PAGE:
Leaving a law firm to take up a plum in-house role is always a difficult decision. Even more so if you run a fast-growing practice at a magic circle firm.
But as Novartis general counsel Thomas Werlen explains, some jobs are too good to turn down.
Back in 2005, the Swiss-trained lawyer was a partner at Allen & Overy (A&O) in the UK, brought in by corporate rainmaker Dan Cunningham to help build the US practice from London. The pair had worked together before – Werlen describes Cunningham as his mentor from their time together at Cravath Swaine & Moore – and it was an exciting period for A&O’s stateside ambitions.
By 2005, Werlen had gained some high-profile clients, including UBS, Swiss Re and Credit Suisse. “I like building a business, and A&O was a great platform to do that,” he recalls.
But then he got the call that would change the course of his career. When Werlen was first contacted by a headhunter about the Novartis post, he was more interested in gaining the Swiss pharmaceutical giant as a client. But after a series of meetings he began to change his mind, despite how well things were going at A&O.
“I was worried about leaving my people and my clients,” he says. “But this would be a place where I could bring all my experiences together. It was a perfect fit.”
Werlen confided in A&O senior partner Guy Beringer, who recognised that in spite of the loss of a promising young partner, it could be an opportunity for the firm to gain a big-spending international client.
So in early 2006, Werlen took the plunge. “I left on the best terms. It was a big change and it could easily have gone wrong,” he admits.
Four years on and the move has worked out pretty well, both for Werlen and for A&O. Cunningham has since left A&O for US litigation powerhouse Quinn Emanuel earlier this year. But A&O has, as Beringer predicted, forged closer links with Novartis since Werlen’s appointment.
A&O is one of three magic circle firms, along with Freshfields Bruckhaus Deringer and Linklaters, to win a place on the new global panel (The Lawyer, 28 September).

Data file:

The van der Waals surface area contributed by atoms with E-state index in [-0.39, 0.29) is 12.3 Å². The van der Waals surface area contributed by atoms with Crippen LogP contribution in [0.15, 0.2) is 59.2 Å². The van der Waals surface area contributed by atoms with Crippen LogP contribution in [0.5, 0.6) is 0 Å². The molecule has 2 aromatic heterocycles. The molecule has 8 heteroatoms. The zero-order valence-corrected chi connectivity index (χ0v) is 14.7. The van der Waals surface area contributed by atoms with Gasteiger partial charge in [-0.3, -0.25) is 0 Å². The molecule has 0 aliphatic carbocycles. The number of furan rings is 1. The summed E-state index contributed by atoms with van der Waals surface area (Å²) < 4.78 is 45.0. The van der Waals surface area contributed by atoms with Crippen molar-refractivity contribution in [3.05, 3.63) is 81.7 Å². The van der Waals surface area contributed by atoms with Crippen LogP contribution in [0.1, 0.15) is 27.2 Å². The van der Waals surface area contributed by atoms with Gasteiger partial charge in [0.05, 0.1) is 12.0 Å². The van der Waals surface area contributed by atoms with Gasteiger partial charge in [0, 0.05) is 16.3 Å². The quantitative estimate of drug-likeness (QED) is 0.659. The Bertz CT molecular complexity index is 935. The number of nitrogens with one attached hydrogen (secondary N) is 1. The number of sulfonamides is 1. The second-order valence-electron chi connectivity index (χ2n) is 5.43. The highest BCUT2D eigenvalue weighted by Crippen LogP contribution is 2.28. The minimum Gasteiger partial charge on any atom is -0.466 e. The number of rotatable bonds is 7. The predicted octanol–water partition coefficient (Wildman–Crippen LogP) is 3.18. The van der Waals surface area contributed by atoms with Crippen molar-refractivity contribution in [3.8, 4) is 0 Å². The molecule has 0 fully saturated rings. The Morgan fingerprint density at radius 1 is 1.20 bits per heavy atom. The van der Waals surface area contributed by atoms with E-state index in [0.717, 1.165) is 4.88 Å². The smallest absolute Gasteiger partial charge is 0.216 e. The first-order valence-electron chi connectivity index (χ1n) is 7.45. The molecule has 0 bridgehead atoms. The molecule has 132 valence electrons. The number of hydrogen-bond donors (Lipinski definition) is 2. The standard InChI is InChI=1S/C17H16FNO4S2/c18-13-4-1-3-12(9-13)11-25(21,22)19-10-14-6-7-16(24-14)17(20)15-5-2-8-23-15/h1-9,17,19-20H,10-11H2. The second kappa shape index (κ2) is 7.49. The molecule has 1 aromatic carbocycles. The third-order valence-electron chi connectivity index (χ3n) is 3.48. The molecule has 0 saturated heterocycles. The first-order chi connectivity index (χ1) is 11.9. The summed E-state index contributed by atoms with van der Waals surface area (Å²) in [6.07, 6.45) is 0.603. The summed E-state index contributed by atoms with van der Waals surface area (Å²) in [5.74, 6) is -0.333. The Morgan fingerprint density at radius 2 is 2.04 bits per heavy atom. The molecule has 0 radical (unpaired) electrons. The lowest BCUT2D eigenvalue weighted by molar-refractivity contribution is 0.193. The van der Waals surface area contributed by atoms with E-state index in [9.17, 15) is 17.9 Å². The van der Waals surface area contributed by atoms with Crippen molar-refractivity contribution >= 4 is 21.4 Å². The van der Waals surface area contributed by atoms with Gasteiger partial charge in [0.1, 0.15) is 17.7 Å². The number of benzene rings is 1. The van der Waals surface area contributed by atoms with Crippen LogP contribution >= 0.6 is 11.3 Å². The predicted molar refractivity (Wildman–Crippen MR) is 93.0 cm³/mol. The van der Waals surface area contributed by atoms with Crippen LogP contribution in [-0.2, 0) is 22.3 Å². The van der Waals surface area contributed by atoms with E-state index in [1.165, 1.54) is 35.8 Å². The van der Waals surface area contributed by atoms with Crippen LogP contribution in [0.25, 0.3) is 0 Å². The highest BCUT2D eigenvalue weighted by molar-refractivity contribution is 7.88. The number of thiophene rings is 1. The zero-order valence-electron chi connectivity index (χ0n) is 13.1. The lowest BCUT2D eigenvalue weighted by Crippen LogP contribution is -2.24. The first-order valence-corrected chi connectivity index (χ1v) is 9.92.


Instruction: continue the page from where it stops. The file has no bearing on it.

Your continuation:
As for Werlen, he has overseen a root-and-branch review of legal services at Novartis, with his work recognised at The Lawyer Awards 2009, where he was runner-up in the In-House Lawyer of the Year category. One judge described him as a “transformative individual”.
Novartis is one of the world’s largest pharmaceutical companies, with annual sales of around $40bn (£25.2bn). It has a vast legal function, with 250 lawyers in Europe, the US, South American and Asia.
But when Werlen started, the company had no idea how much it was spending on external law firms. There was also little cooperation between the overseas offices. Werlen even encountered his lawyers instructing a firm that was suing Novartis in another jurisdiction. Clearly change was needed. “I wasn’t brought in to transform legal but it was my aspiration to bring the legal function to the next level,” he says.
Werlen instigated a five-year plan to overhaul the in-house team. It was divided into three key areas: organisation, people and culture.
In terms of organisation, he installed a new leadership structure with more central control, and set up global practice groups. Using the expertise in these global departments, he has brought more work in-house, saving $60m in legal bills. He hired global heads of practice to run the teams and appointed new country heads where necessary.
The new global panel is magic circle-heavy – Werlen says he wants firms that can advise on every area of law in every jurisdiction he needs – although Morrison & Foerster and White & Case also made the list.
There are now also country panels in each jurisdiction: the UK roster includes A&O, Arnold & Porter, Freshfields, Covington & Burling, Linklaters and SJ Berwin.
The final part of the jigsaw is culture. “We need to get a common culture, similar to Goldman Sachs or Cravath,” says Werlen. For Novartis lawyers that means going beyond the role of legal adviser and becoming an “accountable business partner”.
Werlen has established a host of measures by which individual lawyers and practice groups are measured, including accountability, business acumen, ownership, solution orientation and self discipline.
It is, Werlen admits, similar to the kind of management strategy used by law firms. But considering his background, this is no surprise.
“The A&O experience helped me a lot,” he admits. “There are similarities between building a practice and building a global legal function.”
However hard the decision was to leave the magic circle firm, it looks like Werlen made the right one.
Name: Thomas Werlen
Position: General counsel
Reporting to: Chief executive Dan Vasella
Company turnover: $40bn
Total legal capacity: 250
Main external law firms: Allen & Overy, Freshfields Bruckhaus Deringer, Linklaters, Morrison & Foerster, White & Case
Annual legal spend: $100m-$400m
Thomas Werlen’s CV
1995-99: Associate, Cravath Swaine & Moore, New York
1999-2000: Associate, Cravath Swaine & Moore, London
2000: Associate, David Polk & Wardwell, London
2000-06: Partner, Allen & Overy, London
2006-present: General counsel, Novartis